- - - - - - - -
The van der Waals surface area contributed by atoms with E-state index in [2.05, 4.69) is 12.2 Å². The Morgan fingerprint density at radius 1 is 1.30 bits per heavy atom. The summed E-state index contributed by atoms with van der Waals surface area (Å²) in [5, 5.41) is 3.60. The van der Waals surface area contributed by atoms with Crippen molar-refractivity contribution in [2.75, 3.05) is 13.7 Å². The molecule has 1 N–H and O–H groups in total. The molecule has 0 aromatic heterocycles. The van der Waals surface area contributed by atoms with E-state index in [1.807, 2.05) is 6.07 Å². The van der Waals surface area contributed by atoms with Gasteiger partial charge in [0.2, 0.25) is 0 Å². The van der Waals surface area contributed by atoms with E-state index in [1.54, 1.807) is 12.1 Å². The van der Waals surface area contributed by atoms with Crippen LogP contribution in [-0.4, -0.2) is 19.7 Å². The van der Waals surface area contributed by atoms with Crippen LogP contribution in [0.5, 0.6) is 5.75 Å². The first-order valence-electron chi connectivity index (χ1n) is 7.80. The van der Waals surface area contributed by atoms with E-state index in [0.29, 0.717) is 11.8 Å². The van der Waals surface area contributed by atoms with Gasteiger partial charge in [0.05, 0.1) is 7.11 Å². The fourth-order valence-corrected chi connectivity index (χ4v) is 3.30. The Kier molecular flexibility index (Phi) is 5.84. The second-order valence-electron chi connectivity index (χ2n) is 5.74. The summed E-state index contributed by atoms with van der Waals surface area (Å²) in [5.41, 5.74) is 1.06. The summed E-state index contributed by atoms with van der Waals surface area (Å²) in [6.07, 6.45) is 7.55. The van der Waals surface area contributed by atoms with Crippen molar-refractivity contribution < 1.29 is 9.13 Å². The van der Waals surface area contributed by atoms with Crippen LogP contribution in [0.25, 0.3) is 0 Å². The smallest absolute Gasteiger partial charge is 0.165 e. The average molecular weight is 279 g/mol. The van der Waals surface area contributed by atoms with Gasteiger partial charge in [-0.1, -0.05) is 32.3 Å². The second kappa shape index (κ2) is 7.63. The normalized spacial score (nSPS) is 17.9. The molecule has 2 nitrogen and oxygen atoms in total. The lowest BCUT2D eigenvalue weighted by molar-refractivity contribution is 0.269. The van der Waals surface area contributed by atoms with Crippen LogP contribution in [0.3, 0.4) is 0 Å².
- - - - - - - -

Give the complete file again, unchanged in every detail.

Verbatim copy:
The van der Waals surface area contributed by atoms with E-state index in [2.05, 4.69) is 12.2 Å². The Morgan fingerprint density at radius 1 is 1.30 bits per heavy atom. The summed E-state index contributed by atoms with van der Waals surface area (Å²) in [5, 5.41) is 3.60. The van der Waals surface area contributed by atoms with Crippen molar-refractivity contribution in [2.75, 3.05) is 13.7 Å². The molecule has 1 N–H and O–H groups in total. The molecule has 0 aromatic heterocycles. The van der Waals surface area contributed by atoms with E-state index in [1.807, 2.05) is 6.07 Å². The van der Waals surface area contributed by atoms with Gasteiger partial charge in [0.2, 0.25) is 0 Å². The van der Waals surface area contributed by atoms with E-state index in [1.54, 1.807) is 12.1 Å². The van der Waals surface area contributed by atoms with Crippen LogP contribution in [-0.4, -0.2) is 19.7 Å². The van der Waals surface area contributed by atoms with Crippen LogP contribution in [0.5, 0.6) is 5.75 Å². The first-order valence-electron chi connectivity index (χ1n) is 7.80. The van der Waals surface area contributed by atoms with E-state index in [0.29, 0.717) is 11.8 Å². The van der Waals surface area contributed by atoms with Gasteiger partial charge in [0.05, 0.1) is 7.11 Å². The fourth-order valence-corrected chi connectivity index (χ4v) is 3.30. The Kier molecular flexibility index (Phi) is 5.84. The second-order valence-electron chi connectivity index (χ2n) is 5.74. The summed E-state index contributed by atoms with van der Waals surface area (Å²) in [5.41, 5.74) is 1.06. The summed E-state index contributed by atoms with van der Waals surface area (Å²) in [6.07, 6.45) is 7.55. The van der Waals surface area contributed by atoms with Crippen molar-refractivity contribution < 1.29 is 9.13 Å². The van der Waals surface area contributed by atoms with Crippen LogP contribution in [0.25, 0.3) is 0 Å². The smallest absolute Gasteiger partial charge is 0.165 e. The average molecular weight is 279 g/mol. The van der Waals surface area contributed by atoms with Gasteiger partial charge in [-0.1, -0.05) is 32.3 Å². The second kappa shape index (κ2) is 7.63. The normalized spacial score (nSPS) is 17.9. The molecule has 2 nitrogen and oxygen atoms in total. The lowest BCUT2D eigenvalue weighted by molar-refractivity contribution is 0.269. The van der Waals surface area contributed by atoms with Crippen LogP contribution in [0.3, 0.4) is 0 Å².